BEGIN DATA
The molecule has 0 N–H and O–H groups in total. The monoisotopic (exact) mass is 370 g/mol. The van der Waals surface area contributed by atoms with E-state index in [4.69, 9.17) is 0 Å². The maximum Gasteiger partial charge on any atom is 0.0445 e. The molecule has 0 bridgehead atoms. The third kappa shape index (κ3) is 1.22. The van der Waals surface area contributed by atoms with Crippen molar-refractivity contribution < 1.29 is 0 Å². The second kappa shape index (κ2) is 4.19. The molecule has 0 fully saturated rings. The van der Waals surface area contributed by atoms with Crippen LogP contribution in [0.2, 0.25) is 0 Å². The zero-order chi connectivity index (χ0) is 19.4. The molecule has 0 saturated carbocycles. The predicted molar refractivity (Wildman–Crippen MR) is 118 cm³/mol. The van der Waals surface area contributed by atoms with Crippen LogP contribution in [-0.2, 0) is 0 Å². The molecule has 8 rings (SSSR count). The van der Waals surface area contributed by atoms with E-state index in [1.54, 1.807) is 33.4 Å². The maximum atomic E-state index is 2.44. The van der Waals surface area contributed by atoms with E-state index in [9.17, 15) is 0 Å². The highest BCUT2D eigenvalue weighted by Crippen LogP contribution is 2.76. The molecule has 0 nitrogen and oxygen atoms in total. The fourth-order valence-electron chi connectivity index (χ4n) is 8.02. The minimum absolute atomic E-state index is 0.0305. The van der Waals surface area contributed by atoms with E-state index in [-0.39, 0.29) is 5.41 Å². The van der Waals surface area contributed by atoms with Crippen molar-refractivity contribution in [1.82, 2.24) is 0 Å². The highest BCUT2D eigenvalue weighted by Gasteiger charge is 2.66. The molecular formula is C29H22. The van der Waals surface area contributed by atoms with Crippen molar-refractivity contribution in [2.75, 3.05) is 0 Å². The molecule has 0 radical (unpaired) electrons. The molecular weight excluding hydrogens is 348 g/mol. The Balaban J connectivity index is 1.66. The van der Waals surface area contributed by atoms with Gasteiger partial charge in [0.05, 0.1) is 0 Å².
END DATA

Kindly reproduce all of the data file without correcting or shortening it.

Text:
The molecule has 0 N–H and O–H groups in total. The monoisotopic (exact) mass is 370 g/mol. The van der Waals surface area contributed by atoms with E-state index in [4.69, 9.17) is 0 Å². The maximum Gasteiger partial charge on any atom is 0.0445 e. The molecule has 0 bridgehead atoms. The third kappa shape index (κ3) is 1.22. The van der Waals surface area contributed by atoms with Crippen molar-refractivity contribution < 1.29 is 0 Å². The second kappa shape index (κ2) is 4.19. The molecule has 0 fully saturated rings. The van der Waals surface area contributed by atoms with Crippen LogP contribution in [0.2, 0.25) is 0 Å². The zero-order chi connectivity index (χ0) is 19.4. The molecule has 0 saturated carbocycles. The predicted molar refractivity (Wildman–Crippen MR) is 118 cm³/mol. The van der Waals surface area contributed by atoms with Crippen LogP contribution in [-0.2, 0) is 0 Å². The molecule has 8 rings (SSSR count). The van der Waals surface area contributed by atoms with E-state index in [1.54, 1.807) is 33.4 Å². The maximum atomic E-state index is 2.44. The van der Waals surface area contributed by atoms with E-state index in [9.17, 15) is 0 Å². The highest BCUT2D eigenvalue weighted by Crippen LogP contribution is 2.76. The molecule has 0 nitrogen and oxygen atoms in total. The fourth-order valence-electron chi connectivity index (χ4n) is 8.02. The minimum absolute atomic E-state index is 0.0305. The van der Waals surface area contributed by atoms with E-state index in [-0.39, 0.29) is 5.41 Å². The van der Waals surface area contributed by atoms with Crippen molar-refractivity contribution in [1.82, 2.24) is 0 Å². The highest BCUT2D eigenvalue weighted by Gasteiger charge is 2.66. The molecular formula is C29H22. The van der Waals surface area contributed by atoms with Crippen molar-refractivity contribution in [2.75, 3.05) is 0 Å². The molecule has 0 radical (unpaired) electrons. The molecular weight excluding hydrogens is 348 g/mol. The Balaban J connectivity index is 1.66. The van der Waals surface area contributed by atoms with Gasteiger partial charge in [0.05, 0.1) is 0 Å².